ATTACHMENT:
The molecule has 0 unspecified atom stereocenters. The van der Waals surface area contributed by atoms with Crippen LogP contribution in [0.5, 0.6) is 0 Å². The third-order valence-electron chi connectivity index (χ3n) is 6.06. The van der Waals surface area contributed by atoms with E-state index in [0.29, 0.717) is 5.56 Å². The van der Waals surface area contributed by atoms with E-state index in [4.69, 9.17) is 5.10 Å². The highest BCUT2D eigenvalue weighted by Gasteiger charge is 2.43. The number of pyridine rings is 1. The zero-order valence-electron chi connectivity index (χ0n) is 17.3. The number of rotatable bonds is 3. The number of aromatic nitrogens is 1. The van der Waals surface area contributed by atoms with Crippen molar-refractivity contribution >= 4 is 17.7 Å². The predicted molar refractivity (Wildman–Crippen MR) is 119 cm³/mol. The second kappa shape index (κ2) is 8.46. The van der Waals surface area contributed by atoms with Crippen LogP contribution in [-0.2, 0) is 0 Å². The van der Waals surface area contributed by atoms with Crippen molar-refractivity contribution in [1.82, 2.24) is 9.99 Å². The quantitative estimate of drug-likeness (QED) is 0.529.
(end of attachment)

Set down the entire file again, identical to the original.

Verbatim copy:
The molecule has 0 unspecified atom stereocenters. The van der Waals surface area contributed by atoms with Crippen LogP contribution in [0.5, 0.6) is 0 Å². The third-order valence-electron chi connectivity index (χ3n) is 6.06. The van der Waals surface area contributed by atoms with E-state index in [0.29, 0.717) is 5.56 Å². The van der Waals surface area contributed by atoms with E-state index in [4.69, 9.17) is 5.10 Å². The highest BCUT2D eigenvalue weighted by Gasteiger charge is 2.43. The number of pyridine rings is 1. The zero-order valence-electron chi connectivity index (χ0n) is 17.3. The number of rotatable bonds is 3. The number of aromatic nitrogens is 1. The van der Waals surface area contributed by atoms with Crippen molar-refractivity contribution >= 4 is 17.7 Å². The predicted molar refractivity (Wildman–Crippen MR) is 119 cm³/mol. The second kappa shape index (κ2) is 8.46. The van der Waals surface area contributed by atoms with Crippen LogP contribution in [-0.2, 0) is 0 Å². The van der Waals surface area contributed by atoms with Crippen molar-refractivity contribution in [1.82, 2.24) is 9.99 Å². The quantitative estimate of drug-likeness (QED) is 0.529.